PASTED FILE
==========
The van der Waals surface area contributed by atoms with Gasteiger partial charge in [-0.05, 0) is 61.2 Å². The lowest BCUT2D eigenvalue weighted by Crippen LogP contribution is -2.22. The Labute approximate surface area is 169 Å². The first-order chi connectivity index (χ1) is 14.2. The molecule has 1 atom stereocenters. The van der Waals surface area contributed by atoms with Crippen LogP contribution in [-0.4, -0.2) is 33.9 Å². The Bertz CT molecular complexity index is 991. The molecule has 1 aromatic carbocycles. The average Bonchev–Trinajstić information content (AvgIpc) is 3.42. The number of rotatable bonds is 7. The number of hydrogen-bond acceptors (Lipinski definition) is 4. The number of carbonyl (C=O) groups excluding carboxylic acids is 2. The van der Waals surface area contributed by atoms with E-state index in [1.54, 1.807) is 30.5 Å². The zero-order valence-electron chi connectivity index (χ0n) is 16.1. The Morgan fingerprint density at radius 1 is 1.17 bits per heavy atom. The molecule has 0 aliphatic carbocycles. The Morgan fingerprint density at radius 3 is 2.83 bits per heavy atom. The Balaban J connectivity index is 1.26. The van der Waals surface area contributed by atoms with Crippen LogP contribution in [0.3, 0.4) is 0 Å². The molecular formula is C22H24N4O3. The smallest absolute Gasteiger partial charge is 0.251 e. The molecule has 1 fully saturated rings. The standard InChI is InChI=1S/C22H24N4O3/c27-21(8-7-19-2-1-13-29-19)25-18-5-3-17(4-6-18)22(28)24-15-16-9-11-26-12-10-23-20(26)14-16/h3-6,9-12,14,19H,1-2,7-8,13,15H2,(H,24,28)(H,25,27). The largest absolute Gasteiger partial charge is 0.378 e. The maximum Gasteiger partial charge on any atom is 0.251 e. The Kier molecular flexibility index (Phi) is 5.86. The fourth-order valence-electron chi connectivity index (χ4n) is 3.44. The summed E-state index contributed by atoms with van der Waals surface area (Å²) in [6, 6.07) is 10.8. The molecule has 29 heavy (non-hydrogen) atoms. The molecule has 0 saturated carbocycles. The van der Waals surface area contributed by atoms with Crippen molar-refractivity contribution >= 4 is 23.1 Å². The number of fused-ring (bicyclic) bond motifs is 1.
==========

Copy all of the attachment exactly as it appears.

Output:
The van der Waals surface area contributed by atoms with Gasteiger partial charge in [-0.05, 0) is 61.2 Å². The lowest BCUT2D eigenvalue weighted by Crippen LogP contribution is -2.22. The Labute approximate surface area is 169 Å². The first-order chi connectivity index (χ1) is 14.2. The molecule has 1 atom stereocenters. The van der Waals surface area contributed by atoms with Crippen LogP contribution in [-0.4, -0.2) is 33.9 Å². The Bertz CT molecular complexity index is 991. The molecule has 1 aromatic carbocycles. The average Bonchev–Trinajstić information content (AvgIpc) is 3.42. The number of rotatable bonds is 7. The number of hydrogen-bond acceptors (Lipinski definition) is 4. The number of carbonyl (C=O) groups excluding carboxylic acids is 2. The van der Waals surface area contributed by atoms with E-state index in [1.54, 1.807) is 30.5 Å². The zero-order valence-electron chi connectivity index (χ0n) is 16.1. The Morgan fingerprint density at radius 1 is 1.17 bits per heavy atom. The molecule has 0 aliphatic carbocycles. The Morgan fingerprint density at radius 3 is 2.83 bits per heavy atom. The Balaban J connectivity index is 1.26. The van der Waals surface area contributed by atoms with Crippen LogP contribution in [0.3, 0.4) is 0 Å². The molecular formula is C22H24N4O3. The smallest absolute Gasteiger partial charge is 0.251 e. The molecule has 1 fully saturated rings. The standard InChI is InChI=1S/C22H24N4O3/c27-21(8-7-19-2-1-13-29-19)25-18-5-3-17(4-6-18)22(28)24-15-16-9-11-26-12-10-23-20(26)14-16/h3-6,9-12,14,19H,1-2,7-8,13,15H2,(H,24,28)(H,25,27). The largest absolute Gasteiger partial charge is 0.378 e. The maximum Gasteiger partial charge on any atom is 0.251 e. The Kier molecular flexibility index (Phi) is 5.86. The fourth-order valence-electron chi connectivity index (χ4n) is 3.44. The summed E-state index contributed by atoms with van der Waals surface area (Å²) in [6, 6.07) is 10.8. The molecule has 29 heavy (non-hydrogen) atoms. The molecule has 0 saturated carbocycles. The van der Waals surface area contributed by atoms with Crippen molar-refractivity contribution >= 4 is 23.1 Å². The number of fused-ring (bicyclic) bond motifs is 1.